So long, Mr. Stewart

I remember watching Jon Stewart as the final guest of The Daily Show​ with Craig Kilborn, a show I’d only recently become aware of. Craig made his share of short jokes, but it seemed like a heartfelt handoff. Jon had a charm to him, and I wondered how the series would do under new leadership, with a new cast of correspondents.

I remember Indecision 2000, when the Daily Show with Jon Stewart really took off. The live election coverage, the confused frustration that they didn’t have a result to announce, and best of all, the next day’s episode, based around the idea that everyone had been covering the election for 24 hours straight without a break, and were nearing (or past) the breakout point.

DS 1

I don’t recall what the segment was supposed to have started as (or what they claimed), but I remember Beth Littleford, one of the few remaining Kilborn correspondents, getting Jon and us hooked on Iron Chef with her coverage of Morimoto’s thrilling victory.

In 2001, I recall Topher Grace blowing off plugging Traffic to tell Jon all about this movie he watched last night, the Wild Wild West.

When Even Stev/phen, the Carrell/Colbert point counterpoint segment, did the best coverage of Elian Gonzalez. A role-play session into Steve Carrell’s issues with his own father leads to a powerful breakthrough, causing Steve to reverse his position and say Elian should be with his father, only for Colbert to turn on him, embody the angry father, and break his spirit completely. Even Stev/phen was always the best.

DS 2

I remember being sad that Colbert wouldn’t be appearing on the Daily Show anymore, because he’d be busy on the Colbert Report, but loving his new show all the same.

Or the time when Jon Stewart got Crossfire cancelled by pointing out how it was toxic. Demanding to know why a CNN anchor wasn’t holding himself to a higher standard of journalism than a guy whose lead in was puppets making prank phone calls, only to be told “Well, you’re not very funny.” And replying, from his own show, “On Monday I’ll be funny again, and you’ll still be an asshole.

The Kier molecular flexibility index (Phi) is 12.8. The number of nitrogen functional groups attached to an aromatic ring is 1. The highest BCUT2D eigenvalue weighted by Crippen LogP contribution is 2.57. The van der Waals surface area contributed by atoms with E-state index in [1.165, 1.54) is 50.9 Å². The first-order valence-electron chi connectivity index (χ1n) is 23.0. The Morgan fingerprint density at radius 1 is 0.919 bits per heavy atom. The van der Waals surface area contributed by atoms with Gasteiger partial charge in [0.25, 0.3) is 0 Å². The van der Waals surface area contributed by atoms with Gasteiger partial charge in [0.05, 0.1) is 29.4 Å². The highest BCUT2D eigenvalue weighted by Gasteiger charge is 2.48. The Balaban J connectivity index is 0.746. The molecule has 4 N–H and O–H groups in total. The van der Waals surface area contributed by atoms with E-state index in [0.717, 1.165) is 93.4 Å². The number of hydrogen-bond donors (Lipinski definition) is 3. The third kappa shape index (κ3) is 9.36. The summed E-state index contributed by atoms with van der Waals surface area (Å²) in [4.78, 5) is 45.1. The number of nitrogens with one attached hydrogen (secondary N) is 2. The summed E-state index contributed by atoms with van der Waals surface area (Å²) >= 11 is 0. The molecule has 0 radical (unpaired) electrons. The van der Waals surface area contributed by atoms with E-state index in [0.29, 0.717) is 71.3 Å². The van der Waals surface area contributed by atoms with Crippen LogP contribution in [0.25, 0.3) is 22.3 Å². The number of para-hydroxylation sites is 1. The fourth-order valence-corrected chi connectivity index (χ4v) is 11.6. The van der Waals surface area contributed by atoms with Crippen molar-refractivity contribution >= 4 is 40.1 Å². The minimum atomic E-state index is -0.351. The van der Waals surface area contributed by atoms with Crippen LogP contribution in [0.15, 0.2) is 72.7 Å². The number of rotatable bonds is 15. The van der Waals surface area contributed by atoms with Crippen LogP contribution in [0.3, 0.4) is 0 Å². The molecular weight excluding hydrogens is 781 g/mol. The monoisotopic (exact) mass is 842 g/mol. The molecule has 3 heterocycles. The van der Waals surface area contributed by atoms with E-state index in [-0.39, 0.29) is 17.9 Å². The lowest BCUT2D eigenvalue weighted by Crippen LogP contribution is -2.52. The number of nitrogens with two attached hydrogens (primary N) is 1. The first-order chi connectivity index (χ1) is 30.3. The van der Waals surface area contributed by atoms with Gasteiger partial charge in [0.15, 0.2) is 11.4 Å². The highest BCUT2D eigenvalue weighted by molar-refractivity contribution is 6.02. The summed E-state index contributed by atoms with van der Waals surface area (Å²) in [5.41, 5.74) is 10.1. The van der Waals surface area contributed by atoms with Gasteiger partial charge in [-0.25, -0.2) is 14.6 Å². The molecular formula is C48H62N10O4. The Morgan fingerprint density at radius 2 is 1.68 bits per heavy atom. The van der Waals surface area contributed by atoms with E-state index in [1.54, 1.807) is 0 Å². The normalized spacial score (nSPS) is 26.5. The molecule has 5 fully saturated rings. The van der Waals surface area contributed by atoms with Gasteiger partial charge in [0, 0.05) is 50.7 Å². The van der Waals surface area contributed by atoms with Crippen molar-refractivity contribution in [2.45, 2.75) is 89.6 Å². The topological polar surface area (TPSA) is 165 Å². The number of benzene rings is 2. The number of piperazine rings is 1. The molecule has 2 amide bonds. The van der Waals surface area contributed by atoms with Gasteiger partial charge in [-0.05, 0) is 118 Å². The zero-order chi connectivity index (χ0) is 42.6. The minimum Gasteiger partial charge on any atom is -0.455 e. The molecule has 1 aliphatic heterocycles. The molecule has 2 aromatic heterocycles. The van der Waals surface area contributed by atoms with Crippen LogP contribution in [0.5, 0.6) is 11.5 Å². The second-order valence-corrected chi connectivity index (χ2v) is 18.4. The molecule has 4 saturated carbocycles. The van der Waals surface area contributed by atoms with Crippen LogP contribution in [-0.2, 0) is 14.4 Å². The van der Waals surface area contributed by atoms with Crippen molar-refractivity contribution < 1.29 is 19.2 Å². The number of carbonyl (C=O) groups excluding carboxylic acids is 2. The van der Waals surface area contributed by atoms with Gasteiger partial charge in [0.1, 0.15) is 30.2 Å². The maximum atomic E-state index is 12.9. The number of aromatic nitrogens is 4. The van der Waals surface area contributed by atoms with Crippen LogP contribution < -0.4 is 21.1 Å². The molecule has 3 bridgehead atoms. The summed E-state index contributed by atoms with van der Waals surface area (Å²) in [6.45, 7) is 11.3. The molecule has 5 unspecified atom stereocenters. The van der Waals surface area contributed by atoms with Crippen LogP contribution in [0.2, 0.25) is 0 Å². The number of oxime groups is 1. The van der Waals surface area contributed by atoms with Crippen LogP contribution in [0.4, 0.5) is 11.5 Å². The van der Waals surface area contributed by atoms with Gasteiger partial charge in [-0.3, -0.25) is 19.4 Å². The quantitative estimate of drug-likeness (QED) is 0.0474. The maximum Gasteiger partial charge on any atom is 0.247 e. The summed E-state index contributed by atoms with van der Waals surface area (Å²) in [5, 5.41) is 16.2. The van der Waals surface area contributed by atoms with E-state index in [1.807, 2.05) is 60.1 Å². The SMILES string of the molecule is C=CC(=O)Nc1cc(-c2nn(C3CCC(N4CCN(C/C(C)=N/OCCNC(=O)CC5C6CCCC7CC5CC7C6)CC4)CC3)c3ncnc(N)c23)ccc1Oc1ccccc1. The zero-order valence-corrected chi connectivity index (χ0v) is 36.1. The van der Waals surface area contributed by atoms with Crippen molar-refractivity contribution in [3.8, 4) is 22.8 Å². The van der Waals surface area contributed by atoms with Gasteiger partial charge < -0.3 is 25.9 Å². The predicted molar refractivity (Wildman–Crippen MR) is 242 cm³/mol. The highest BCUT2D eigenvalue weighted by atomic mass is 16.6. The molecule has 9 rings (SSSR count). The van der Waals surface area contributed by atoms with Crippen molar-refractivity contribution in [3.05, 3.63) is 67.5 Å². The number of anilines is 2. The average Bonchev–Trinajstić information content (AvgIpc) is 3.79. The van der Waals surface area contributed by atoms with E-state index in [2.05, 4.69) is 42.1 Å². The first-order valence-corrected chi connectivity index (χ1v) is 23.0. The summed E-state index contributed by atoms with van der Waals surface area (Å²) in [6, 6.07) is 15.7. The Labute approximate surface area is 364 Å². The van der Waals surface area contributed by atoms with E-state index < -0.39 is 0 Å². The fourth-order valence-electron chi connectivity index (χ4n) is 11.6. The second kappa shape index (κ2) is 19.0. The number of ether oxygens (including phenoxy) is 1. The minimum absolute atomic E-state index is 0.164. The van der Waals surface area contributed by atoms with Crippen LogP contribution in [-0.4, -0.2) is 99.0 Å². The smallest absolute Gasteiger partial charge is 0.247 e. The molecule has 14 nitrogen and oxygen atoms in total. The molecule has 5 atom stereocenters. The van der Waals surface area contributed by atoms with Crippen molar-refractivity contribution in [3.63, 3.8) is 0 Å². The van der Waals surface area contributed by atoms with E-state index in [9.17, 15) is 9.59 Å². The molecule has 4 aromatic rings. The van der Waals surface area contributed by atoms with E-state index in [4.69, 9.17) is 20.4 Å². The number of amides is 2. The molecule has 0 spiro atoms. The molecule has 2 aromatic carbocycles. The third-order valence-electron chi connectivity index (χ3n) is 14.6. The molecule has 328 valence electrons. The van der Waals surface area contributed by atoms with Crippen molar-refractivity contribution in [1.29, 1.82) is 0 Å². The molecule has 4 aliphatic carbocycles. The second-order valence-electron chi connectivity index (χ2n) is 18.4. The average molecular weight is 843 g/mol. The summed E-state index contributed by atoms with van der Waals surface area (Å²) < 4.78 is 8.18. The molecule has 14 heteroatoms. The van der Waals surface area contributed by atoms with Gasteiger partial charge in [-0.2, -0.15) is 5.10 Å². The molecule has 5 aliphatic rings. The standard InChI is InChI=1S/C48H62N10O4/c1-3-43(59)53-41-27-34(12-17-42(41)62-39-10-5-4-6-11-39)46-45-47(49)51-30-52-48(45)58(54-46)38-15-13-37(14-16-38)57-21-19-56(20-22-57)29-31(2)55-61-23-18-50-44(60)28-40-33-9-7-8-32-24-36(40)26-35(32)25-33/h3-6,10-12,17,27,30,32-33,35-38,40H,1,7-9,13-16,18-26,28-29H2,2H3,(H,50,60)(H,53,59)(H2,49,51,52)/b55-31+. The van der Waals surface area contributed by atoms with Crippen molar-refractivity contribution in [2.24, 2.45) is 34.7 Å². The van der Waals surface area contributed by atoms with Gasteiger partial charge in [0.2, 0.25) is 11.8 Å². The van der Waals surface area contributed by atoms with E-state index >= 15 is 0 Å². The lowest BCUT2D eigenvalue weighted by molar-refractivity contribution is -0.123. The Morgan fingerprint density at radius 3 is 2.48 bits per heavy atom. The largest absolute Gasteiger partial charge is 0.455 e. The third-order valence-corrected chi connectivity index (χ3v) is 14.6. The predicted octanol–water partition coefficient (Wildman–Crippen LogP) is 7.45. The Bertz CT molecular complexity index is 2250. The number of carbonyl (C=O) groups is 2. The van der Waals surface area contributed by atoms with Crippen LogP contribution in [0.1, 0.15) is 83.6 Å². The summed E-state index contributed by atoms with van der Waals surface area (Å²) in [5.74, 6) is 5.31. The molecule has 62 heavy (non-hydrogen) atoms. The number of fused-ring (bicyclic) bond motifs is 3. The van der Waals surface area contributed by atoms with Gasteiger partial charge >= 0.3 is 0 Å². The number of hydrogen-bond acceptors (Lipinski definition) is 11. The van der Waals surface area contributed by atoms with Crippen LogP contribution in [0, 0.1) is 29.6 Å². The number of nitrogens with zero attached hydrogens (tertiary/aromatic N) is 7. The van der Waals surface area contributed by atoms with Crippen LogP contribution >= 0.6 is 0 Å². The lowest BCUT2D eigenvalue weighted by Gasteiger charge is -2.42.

DS 3

For years, when I worked down the road from home, I’d spend my lunch hours watching the Daily Show and as much Colbert as I could before I had to go back to work. I thrived on Jon Stewart’s take on the week’s events.

I remember the writers’ strike, when Jon (like many talk show hosts) reluctantly came back to work sans-writing staff so that the crew could still earn a living. Jon Oliver became his main correspondent, possibly (as he jokingly, but maybe seriously claimed) because if he walked the picket line with the rest of the writers, he could be deported. That may have been when Jon Oliver began to eclipse such past favourite correspondents as Mo Rocca, Vance deGeneres, Steve Carrell, Ed Helms, and others.

And I will always remember having the privilege of watching a live taping back in September of 2006: Jon talking about the time his older brother had to fire him from a department store before the show, asking Pat Buchanan how he can possibly believe latino immigration is a plot for Mexicans to take back New Mexico, or talking about the Shofar horn with Stephen Colbert. (“It’s made from the horn of a yak, did you know that?” “Tastes like it, Jon. Must be Jewish illegal to clean all of the yak out of that thing.”)


I haven’t watched the Daily Show on a regular basis in a while. But I always liked knowing that I could. That’s over now.

So long, Jon. Thanks for everything.

And we’re back: How’s Marvel doing?

If you ever start a blog, there are some productivity-sucking pitfalls you should avoid. I may, in the past, have mentioned how long stretches of depression can make it hard to write anything: slightly more problematic than that is when you have way more writing projects than you have time for, meaning keeping up a blog becomes challenging as you have to pour your energy in another direction. Also it doesn’t help when Netflix drops Sense8 and the second season of BoJack Horseman in rapid succession. “I’ll just watch one Sense8 while I eat lunch,” you say. Poor fool.